I was about 5 when I had already realised that I was never going to marry a man, and wanted a wife instead. This was the mid-80s. There was nothing on television that adequately reflected how I saw my future. Then in 1984, when I was 7, along came a tv show called Kate & Allie, it featured two College friends who had drifted apart and re-connected after their divorces. They lived together with their three children in a New York City apartment. Kate was the free spirited ex-hippie type, whilst Allie was the more straitlaced pearls and proper decorum type. Together they made an opposites attract kind of couple.
It was the only show at the time that even vaguely reflected the life I wanted. It was no surprise that the show built up a lesbian following, a sit-com with two attractive, competent, hilarious female leads, bringing up three children together.
I was devoted.
Until they seemed to get wind of how this was coming across to the audience, what followed was one of the most condescending 25 minutes of television I have ever watched.
They “addressed” the issue of any implied lesbianism by airing an episode that featured the protagonist’s landlady, a lesbian, saying that they would have to pay more rent as they were two families living in a one family apartment, unless they were actually one family, i.e. Kate & Allie were lesbians. What followed was a convoluted and patronising episode that concluded with the pair schooling their lesbian landlady on what constituted a family.
I never watched another episode. Even at that age I understood the message they were sending me.
Cagney & Lacey was another favourite amongst lesbians, two badass women, who could hold their own in a macho environment that is the epitome of old school boy’s club. They were intelligent, tough, and still empathetic. They were the kind of women I wanted to see around me.
But yet again, as the show carried on, it was deeply imparted to the audience how much Christine Cagney loved sex with men, and hardly an episode went by where there wasn’t a scene of Mary Beth and Harv kissing and more.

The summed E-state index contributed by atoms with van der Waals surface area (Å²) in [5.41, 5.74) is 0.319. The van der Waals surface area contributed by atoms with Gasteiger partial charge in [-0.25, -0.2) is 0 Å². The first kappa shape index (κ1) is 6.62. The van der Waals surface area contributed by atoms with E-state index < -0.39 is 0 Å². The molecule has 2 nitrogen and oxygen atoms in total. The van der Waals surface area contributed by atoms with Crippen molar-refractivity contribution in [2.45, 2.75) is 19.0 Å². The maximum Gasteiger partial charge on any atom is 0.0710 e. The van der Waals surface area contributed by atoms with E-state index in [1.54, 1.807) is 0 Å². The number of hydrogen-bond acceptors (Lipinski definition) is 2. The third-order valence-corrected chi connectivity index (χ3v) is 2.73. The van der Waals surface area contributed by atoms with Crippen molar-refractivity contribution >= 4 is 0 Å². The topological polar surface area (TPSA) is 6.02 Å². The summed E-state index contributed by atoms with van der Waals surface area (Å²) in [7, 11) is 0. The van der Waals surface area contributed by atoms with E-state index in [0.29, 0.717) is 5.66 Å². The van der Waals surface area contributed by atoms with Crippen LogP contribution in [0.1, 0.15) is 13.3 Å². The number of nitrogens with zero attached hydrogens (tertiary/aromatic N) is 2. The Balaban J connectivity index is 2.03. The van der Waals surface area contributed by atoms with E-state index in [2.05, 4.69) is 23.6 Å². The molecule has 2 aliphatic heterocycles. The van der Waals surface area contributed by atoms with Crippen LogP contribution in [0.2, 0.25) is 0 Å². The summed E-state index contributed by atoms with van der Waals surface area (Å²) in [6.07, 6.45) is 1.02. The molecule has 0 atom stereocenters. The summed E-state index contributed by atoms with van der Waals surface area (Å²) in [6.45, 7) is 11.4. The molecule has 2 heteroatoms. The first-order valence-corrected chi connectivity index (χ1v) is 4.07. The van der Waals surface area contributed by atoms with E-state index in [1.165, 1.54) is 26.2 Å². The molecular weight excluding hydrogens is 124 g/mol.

It was to remind us, these women might be playing in a man’s world, but they are still all about the dick.
Lucy Lawless, the incredible Xena: Warrior Princess, was very aware of the huge lesbian fanbase that the show had, in part due to the extensive volumes of fanfiction written about Xena and her bard sidekick Gabrielle. Lucy and co-star Renee O’Connor were deeply respectful of their fans, and giving them as much as they could with their on-screen interactions within the framework of the scripts. It was only as the show was ending that they were told that the characters were each other’s true loves. A point they addressed by saying that had they known earlier, they would have played the parts more explicitly loving, and would have made sure it had been more explicit to fans earlier in the show’s six year run. Their disappointment at not having known sooner was palpable and displayed a deep respect that they had for their LGBT audience.
Fast forward a few years, and in the post Beth Jordache era, we had Bad Girls, a UK women’s prison drama that featured straight Prison Governor, Helen Stewart, fall in love with one of her prisoners, Nikki Wade, it was a sweet story, and one of the few with a relatively decent ending. The actresses displayed grace and empathy when dealing with their fans, even appearing at a London pub after a Leicester Square movie premiere to sign autographs for a pub full of lesbian fans. I saw that it was possible for fans to be embraced and treasured, which to me made me feel like we had turned a corner from being scorned, ridiculed and patronised. We even had our own tv show, The L Word, which as flawed as it is, seemed like a massive step to media acceptance.
Post L Word, it is almost like we are being punished, almost every lesbian character on tv seems to either die or have an affair with a man(wtf?).
The past few years, scrolling through my tumblr feed is like a journey in joy and heartbreak. Watching the younger generations get excited over wlw characters, only to have to mourn the loss of them a short time later.